An Ode to a Puffin
There she was, swaying in the water alongside the dock, our little rowboat waiting for us. We stepped in, greeted by shining varnished seats and golden bronze oarlocks. It was time to head out to sea, to wherever the wind took us, well, to wherever our mom took us, that is.
Leaving the house, after what often seemed like an eternity of preparations, the same feeling of excitement would overtake me every time: knots in my stomach, a longing for the sea, a longing for the adventures where I truly felt at home. That little boat, The Puffin, paved the way for my love of the sea; it was my stepping stone to the ocean breeze and freedom.
My mother bought The Puffin—the name stuck because my twin brother and I didn’t realize that Puffin wasn’t its individual name but rather a brand of boat—in 2010 at a gala auction at the Penobscot Marine Museum in Searsport, Maine. A nautical photographer, she needed something durable to transport herself to and from her launch, and more importantly, she needed something that could hold two rambunctious kids. While she didn’t know it at the time, those 6-year-old twins would grow to love that little vessel.
Summer after summer my brother and I would clamber into the rounded bow of The Puffin as our mother rowed away from the dock. We’d head off across the water to her powerboat, which became our vehicle for a successful summer, both for our mother’s work and for fun. After unloading our stuff from The Puffin into the big boat, feet wobbling all the while, we’d hook the rowboat to the stern, and take off out of the harbor, headed for our next adventure.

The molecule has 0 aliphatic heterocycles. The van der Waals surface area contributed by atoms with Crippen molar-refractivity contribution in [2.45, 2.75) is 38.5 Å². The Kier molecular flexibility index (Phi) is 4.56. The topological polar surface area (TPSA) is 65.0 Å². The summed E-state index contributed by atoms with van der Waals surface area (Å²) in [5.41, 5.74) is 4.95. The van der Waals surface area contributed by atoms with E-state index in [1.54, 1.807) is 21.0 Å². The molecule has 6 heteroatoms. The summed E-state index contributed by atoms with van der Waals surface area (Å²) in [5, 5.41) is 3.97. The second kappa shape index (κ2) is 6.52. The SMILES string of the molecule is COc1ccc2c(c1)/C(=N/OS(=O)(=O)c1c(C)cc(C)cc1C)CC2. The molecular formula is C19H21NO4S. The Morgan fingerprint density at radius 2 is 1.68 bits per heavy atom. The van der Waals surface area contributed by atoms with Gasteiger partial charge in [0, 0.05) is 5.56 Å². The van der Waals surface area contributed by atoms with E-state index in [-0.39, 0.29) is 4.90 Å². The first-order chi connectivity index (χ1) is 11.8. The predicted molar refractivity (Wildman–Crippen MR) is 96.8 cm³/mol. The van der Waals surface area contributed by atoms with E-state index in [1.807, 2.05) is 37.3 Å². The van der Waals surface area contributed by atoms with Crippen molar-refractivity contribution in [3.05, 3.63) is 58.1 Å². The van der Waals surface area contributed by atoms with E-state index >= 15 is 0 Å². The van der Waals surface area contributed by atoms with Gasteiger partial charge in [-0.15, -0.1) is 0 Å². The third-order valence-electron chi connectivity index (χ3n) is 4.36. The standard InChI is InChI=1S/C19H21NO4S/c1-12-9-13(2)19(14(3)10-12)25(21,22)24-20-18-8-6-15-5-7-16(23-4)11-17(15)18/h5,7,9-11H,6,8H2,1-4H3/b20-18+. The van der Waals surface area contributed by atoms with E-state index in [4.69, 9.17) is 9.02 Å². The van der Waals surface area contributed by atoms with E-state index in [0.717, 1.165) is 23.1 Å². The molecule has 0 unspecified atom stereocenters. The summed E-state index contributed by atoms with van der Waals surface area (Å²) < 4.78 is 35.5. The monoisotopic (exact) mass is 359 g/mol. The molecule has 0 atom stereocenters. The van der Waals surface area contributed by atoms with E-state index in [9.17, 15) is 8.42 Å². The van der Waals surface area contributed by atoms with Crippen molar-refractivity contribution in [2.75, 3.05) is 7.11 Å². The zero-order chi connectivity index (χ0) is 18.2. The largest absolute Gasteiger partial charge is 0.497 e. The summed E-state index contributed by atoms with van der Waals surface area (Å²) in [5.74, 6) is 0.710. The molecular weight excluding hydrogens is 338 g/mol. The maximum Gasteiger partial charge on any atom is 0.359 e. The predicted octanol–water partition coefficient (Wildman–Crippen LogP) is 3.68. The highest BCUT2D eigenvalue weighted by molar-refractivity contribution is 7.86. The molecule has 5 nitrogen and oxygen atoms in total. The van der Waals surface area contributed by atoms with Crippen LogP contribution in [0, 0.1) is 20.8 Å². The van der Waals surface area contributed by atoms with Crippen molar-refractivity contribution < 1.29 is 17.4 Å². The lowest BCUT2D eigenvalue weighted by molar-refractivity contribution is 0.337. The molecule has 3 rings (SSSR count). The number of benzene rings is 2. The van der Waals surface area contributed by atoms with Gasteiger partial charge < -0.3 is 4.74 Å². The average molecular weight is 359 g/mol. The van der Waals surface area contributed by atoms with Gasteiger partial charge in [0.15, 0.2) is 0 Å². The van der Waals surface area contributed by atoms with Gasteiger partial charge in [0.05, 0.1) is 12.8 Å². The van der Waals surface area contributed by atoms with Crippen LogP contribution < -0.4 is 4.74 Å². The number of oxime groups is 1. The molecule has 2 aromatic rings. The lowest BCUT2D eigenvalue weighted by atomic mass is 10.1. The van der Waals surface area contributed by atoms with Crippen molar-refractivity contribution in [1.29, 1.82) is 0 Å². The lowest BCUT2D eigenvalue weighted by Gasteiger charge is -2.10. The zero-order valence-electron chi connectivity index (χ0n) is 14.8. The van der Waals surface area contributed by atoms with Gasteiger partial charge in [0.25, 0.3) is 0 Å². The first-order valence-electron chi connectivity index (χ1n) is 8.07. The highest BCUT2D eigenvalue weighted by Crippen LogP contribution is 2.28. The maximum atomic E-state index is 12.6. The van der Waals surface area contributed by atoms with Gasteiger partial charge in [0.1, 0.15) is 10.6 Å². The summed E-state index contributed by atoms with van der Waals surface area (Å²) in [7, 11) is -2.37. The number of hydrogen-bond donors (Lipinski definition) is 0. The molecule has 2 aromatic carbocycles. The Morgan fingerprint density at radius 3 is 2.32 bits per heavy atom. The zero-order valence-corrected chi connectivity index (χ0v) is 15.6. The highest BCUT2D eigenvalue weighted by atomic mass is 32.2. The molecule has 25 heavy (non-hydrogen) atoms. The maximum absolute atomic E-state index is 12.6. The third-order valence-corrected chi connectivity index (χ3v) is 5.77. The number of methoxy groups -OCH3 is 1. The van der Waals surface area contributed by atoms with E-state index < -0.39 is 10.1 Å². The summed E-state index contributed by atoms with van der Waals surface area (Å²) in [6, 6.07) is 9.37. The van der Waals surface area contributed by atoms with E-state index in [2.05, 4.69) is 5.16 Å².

As I look back, each summer’s outings on The Puffin were a marker for my growth. Some children’s growth is recorded by pen marks on a wall; ours was measured by how much smaller the little boat became as we grew bigger.
We’d watch it trailing behind us as we powered along the midcoast. Sometimes we’d sleep under it at the end of a long day when it would be hauled up with our mother’s powerboat near our campsite.
Eventually, I learned to row it myself.
I remember that day perfectly. It was near dusk and the harbor was shrouded in fog. We were at our house when my mom realized that she had left something in the boat that needed retrieving. She begged me to come with her—I didn’t know it, but she had a plan for me. I didn’t want to leave the comfort of our couch, but my feelings of reluctance disappeared when we got to the dock and she gestured for me to sit in the middle seat—her seat.
Although I didn’t row the boat very fast that first time, I felt empowered, like I had become an adult.
The Puffin now sits unused in our backyard, replaced by a sea kayak that my brother wanted.
But as I look forward to my graduation from high school this spring, Mom and I have plans to bring The Puffin out of retirement, to give back life to the little boat that helped me grow up.
It feels good to know that in a time when my life will change, The Puffin will also become a better version of itself.
Iselin Bratz is an editorial intern at MBH&H.